[PC-BSD Dev] PC-BSD 8 installer (long)
yerenkow at uct.ua
Mon May 18 08:55:24 PDT 2009
On 18.05.2009 18:26, Kris Moore wrote:
> This weekend I had a chance to sit down and try to think out how our new
> installer should work for PC-BSD 8.x. Below is kind what I've come up
> with, to meet our requirements, and those suggested by users. Feel free
> to read and send your comments of what you like / don't like, or think
> we should add.
> I would like to setup 8.0 to be both a LiveDVD, and installer all rolled
> into one. The idea is that at the FreeBSD boot menu, we'll have various
> options, like "LiveDVD" or "InstallOnly". When running the LiveDVD, we
> can also provide a link on the desktop to the installer, which allows
> the user to install directly from it. Install Only will be much faster
> to boot, and do an install of course, and may work better on systems
> which aren't capable of running KDE4 direct from DVD.
I'd like to see independent tool for making partitions/formatting; let's
call it ToolP,
available in installer/live/installED versions of PC-BSD.
> CD / USB
> I would like to get rid of the 3 disk CD installer, and instead make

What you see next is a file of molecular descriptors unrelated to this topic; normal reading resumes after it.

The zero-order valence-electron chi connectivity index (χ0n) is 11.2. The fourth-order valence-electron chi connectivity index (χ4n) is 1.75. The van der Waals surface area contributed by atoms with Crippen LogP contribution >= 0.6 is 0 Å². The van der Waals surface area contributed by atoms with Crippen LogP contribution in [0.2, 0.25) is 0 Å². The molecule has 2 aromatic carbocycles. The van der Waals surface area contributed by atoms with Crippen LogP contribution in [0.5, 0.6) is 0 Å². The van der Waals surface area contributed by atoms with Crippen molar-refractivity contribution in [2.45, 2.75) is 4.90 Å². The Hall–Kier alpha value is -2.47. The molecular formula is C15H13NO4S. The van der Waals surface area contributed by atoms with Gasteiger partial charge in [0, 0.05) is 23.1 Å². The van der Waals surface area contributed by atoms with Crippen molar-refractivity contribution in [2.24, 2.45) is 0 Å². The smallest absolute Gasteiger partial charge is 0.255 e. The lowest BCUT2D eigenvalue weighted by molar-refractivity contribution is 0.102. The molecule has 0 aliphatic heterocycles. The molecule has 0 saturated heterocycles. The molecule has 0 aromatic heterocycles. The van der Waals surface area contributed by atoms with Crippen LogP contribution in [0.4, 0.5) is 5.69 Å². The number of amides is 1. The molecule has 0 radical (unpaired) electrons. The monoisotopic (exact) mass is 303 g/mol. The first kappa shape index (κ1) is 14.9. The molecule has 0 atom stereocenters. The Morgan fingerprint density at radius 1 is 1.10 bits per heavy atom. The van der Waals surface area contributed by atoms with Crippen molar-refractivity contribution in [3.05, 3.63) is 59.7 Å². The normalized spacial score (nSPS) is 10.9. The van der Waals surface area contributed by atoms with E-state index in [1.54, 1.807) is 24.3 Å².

> just a small "boot-only" CD-ROM, which can then install PC-BSD 8.0 via
> FTP across the net, or local mirror.
We should add ability to point somewhere (not only net/CD/DVD),
maybe user downloaded ISO and placed it on FAT parttition; or have
needed archives there;
> Ditto with USB, I would like to
> keep the boot-only USB image we use now, and just set it up to install
> via network.
> Installation Options
> I would like to offer 3 types of installation from the installer.
> * Desktop - Regular PC-BSD KDE4 desktop
> * Server - PC-BSD which defaults to fluxbox instead of KDE4, and set's
> up SSH / other services
> * FreeBSD - Installs a regular FreeBSD 8.0 system, same as regular
> FreeBSD isos, except done via our nice installer :)
> Installation Process
> Here's what I'm thinking we should do for the actual installation
> program flow:
> * Locale Selection (We may be able to skip license stuff, since BSD
> license doesn't require us to agree and I can move nvidia license to
> only require user to accept if they use it specifically)
> * Select install type / options
> - Desktop, Server, FreeBSD
> - Fresh, Upgrade, Repair
How about Force Repair
when system couldn't findo out where the files is or if couldn't
determine where is PCBSD installed.
And this could be used if we want override broken insallation, and have
a lack of freespace (but all files could be overridden OK)
> - Install from DVD or Network
> * Select disk / partition to install to and do any advanced partioning
I'd like to see here ToolP used; it's could be good for not-one-HDD systems;
> * Select optional components. (Add PBIs, or KDE components, or
> Source/Ports on FreeBSD install)
> * Setup User / Password (Only on FreeBSD Install, explained below)
> * Perform Installation
> Then after the Desktop / Server installation is performed:
> * Boot to a custom PC-BSD Welcome Screen